25th Jun 2017

Reform of MEPs' perks unlikely before election

Euro-parliamentarians have approved a report limiting their pay but retaining control of perks. The deal is being seen by some as a fudge.

The controversial proposal for a new statute for members of the European Parliament was passed in the legal affairs committee on Tuesday.

Dear EUobserver reader

Subscribe now for unrestricted access to EUobserver.

Sign up for 30 days' free trial, no obligation. Full subscription only 15 € / month or 150 € / year.

  1. Unlimited access on desktop and mobile
  2. All premium articles, analysis, commentary and investigations
  3. EUobserver archives

EUobserver is the only independent news media covering EU affairs in Brussels and all 28 member states.

♡ We value your support.

If you already have an account click here to login.

The report, drafted by German Social Democrat MEP Willi Rothley, proposes a fixed salary for all MEPs of 50% of the basic salary of a judge at the European Court of Justice, around 8,000 euro per month.

One of those opposed to the report, Finnish MEP and a member of the Christian Democrat EPP group, Piia-Noora Kauppi expressed deep disappointment over the vote.

"In reality it means we will get no reform, because we know the Council will never accept this report," she told the EUobserver. The council is demanding more transparency round the perks to which MEPs are entitled and not just a new salary proposal.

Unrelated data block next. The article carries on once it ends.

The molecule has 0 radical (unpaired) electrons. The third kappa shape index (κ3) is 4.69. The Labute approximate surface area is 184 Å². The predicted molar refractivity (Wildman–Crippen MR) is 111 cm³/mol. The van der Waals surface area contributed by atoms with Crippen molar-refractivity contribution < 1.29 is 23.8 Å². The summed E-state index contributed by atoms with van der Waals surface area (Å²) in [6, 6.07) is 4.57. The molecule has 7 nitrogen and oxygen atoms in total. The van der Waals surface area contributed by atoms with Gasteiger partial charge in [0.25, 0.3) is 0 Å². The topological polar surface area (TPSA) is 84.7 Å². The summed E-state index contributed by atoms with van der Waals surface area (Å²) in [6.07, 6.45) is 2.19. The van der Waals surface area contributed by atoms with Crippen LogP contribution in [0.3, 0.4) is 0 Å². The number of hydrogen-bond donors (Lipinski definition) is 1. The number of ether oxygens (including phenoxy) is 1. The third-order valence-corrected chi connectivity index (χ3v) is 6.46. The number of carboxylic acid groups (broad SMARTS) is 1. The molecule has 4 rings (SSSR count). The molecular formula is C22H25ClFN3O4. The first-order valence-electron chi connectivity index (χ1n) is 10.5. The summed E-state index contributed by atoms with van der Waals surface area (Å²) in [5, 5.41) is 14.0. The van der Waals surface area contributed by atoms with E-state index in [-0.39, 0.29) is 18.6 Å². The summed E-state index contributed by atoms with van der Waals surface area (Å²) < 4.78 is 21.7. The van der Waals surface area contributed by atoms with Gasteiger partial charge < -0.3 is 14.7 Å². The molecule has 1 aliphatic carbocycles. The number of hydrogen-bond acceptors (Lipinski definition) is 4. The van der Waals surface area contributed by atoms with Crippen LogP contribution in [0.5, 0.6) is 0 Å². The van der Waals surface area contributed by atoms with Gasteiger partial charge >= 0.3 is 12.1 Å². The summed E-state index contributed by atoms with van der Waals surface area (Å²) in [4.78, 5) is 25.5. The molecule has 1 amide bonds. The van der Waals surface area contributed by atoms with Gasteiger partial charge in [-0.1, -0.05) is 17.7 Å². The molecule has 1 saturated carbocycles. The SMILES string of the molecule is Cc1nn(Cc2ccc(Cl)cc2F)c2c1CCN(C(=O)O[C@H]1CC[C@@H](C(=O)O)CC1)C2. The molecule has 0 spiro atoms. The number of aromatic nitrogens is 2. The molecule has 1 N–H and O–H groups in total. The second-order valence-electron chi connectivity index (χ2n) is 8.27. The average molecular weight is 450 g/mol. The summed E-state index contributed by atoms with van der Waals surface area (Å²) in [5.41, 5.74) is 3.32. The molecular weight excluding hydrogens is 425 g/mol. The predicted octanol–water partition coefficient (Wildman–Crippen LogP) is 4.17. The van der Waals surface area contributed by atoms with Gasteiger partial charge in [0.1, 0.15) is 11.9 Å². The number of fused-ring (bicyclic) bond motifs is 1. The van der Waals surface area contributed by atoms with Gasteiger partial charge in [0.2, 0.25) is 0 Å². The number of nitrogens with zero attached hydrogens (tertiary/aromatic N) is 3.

Ms Kauppi also criticised the Rothley proposal to allow MEPs, who are re-elected next year to be able to continue with the old lucrative perk system.

Under the approved plan only new MEPs would be forced to follow the new, stricter rules, she told the EUobserver.

Demanding reform ahead of EU elections and enlargement

Since the first direct elections of the European Parliament, no uniform statute for Members has been agreed.

As it stands, different MEPs receive different salaries because they are paid the same basic salary as a national parliamentarian from their own country.

Presently, the highest salary is enjoyed by Italian MEPs, who were paid 11,779 euro per month in September 2002. The lowest-paid MEPs are the Spanish, who received 2,540 euro in September 2002.

Ms Kauppi and many other MEPs want to strike a deal with the Council and reform the system before the next European Parliament elections in 2004. If not, they fear that voters could focus on MEPs' lucrative perks and salaries during the election campaigns.

The Parliament is also under pressure to find agreement before enlargement of the European Union. A Czech politician elected as a member of the European Parliament in the June 2004 elections would only be paid a salary of 400 euro per month, the same as MPs in the Prague parliament according to the existing rules.

Council wants deal on perks

The new rules must be decided by a majority in the European Parliament and approved by the Council with a qualified majority.

The Council is demanding a fixed deal with the Parliament on perks before agreeing to a new statute - and this is proving to be the main sticking point, sources told EUobserver.

Mr Rothley's report does not offer a solution to the problem, as it insists on the right of the European Parliament to decide autonomously on the reimbursement of costs and other benefits, such as travel costs, subsistence allowances, secretarial allowance and social benefits for MEPs.

These perks add substantially to MEPs' salaries.

The Rothley report will now be passed on for a final vote in the plenary session in the European Parliament in Strasbourg in April.